President Francois Hollande of France arrives Tuesday in Washington for talks with President Obama. Top of the list will be how much America is willing to commit to destroying Daesh, the terrorist group we used to call ISIL. Robbin Laird, Ed Timperlake and Harald Malmgren explore in detail what America’s options are, what France wants and what should be done. Read on. The Editor

When analysts and intelligence experts were highlighting the warming sun of the Arab Spring, there was much hope. Democracy was in the air and the gap between Islam and the West might be closing. Then came Paris. Rather than a warming sun, close observers felt an icy chill, and an evident European strategic shift away from the agenda set by Washington.

Blaming Islam For Paris Attacks Is Both Immoral and Bad Strategy

November 23, 2015

The outpouring of anti-Islamic and anti-refugee sentiment is a gift for Islamic extremist recruitment.

On Nov. 13, three separate attacks in Paris shocked us. Without a doubt, the attacks in Paris were hideous. The perpetrators, planners, and supporters of these acts deserve nothing less than death. Following the attacks social media erupted with sympathy for the victims, but also vitriol and rage. Much outrage was, and continues, to be directed at the Islamic faith as a whole and specifically at the Syrian refugee population. These angry sentiments are counterproductive to an effective response. Anger is understandable, but not toward an entire religion or refugee population.

Paris Attacks Show ISIS Is Adapting With New Tactics and Targets

Eric Schmitt
November 23, 2015

Paris Attacks and Other Assaults Seen as Evidence of a Shift by ISIS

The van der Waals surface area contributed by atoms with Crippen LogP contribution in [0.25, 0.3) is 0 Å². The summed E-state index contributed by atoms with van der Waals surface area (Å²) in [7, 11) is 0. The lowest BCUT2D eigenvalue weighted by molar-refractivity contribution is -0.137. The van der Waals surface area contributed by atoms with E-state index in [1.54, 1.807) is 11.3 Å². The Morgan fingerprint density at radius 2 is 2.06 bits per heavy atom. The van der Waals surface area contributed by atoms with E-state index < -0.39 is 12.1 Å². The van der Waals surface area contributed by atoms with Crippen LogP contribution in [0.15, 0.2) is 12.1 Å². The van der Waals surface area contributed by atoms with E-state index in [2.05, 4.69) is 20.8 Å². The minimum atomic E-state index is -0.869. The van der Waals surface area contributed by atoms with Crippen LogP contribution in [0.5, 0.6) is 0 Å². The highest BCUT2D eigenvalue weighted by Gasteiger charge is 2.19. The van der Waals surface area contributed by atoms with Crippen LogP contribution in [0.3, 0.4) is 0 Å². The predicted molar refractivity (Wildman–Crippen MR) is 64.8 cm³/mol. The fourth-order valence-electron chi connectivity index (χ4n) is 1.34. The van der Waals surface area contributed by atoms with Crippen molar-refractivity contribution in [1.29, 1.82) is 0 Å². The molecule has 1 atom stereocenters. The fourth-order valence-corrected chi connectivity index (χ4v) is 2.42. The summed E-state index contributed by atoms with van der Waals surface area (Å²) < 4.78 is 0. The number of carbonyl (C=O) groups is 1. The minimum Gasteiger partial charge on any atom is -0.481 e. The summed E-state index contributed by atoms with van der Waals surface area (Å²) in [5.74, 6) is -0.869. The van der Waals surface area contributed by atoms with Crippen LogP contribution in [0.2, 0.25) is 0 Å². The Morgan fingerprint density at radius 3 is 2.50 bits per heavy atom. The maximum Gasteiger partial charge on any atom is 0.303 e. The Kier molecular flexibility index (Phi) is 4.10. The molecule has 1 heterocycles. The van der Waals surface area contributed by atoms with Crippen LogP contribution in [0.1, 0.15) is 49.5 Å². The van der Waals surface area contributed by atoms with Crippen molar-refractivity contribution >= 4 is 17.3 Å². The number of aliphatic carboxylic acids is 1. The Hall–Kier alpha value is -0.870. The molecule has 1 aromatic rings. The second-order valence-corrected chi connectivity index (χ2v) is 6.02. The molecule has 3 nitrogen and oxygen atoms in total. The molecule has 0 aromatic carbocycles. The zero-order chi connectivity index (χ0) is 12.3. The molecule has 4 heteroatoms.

WASHINGTON — The recent attacks in Paris and Beirut and the downing of a Russian airliner in Egypt were the first results of a centrally planned terrorism campaign by a wing of the Islamic State leadership that oversees “external” targets, according to American and European intelligence officials.

The Islamic State’s overseas operations planning cell offers strategic guidance, training and funding for actions aimed at inflicting the maximum possible civilian casualties, but leaves the task of picking the time, place and manner of the attacks largely to trusted operatives on the ground, the officials said.

Carrying out attacks far from the Islamic State’s base in Iraq and Syria represents an evolution of the group’s previous model of exhorting followers to take up arms wherever they live — but without significant help from the group. And it upends the view held by the United States and its allies of the Islamic State as a regional threat, with a new assessment that the group poses a whole new set of risks.

Trail Of Paris Attackers Winds To Terrorism's Longtime Outpost

22 November 2015

Special Report from ProPublica

-- this post authored by Sebastian Rotella

PARIS - Before a SWAT team stormed a tenement in the Belgian city of Verviers in January, police used listening devices to monitor their targets inside: Belgian jihadis who had returned from Syria to attack a local police station in the name of the Islamic State.

Police gunned down two suspects during the pre-dawn firefight, foiling the plot. But a chilling detail stuck with the Belgian counterterror investigators who tracked down the plotters with help from French and U.S. intelligence. As investigators listened, the militants responded to the police assault with a ferocity forged in the battlegrounds of the Middle East.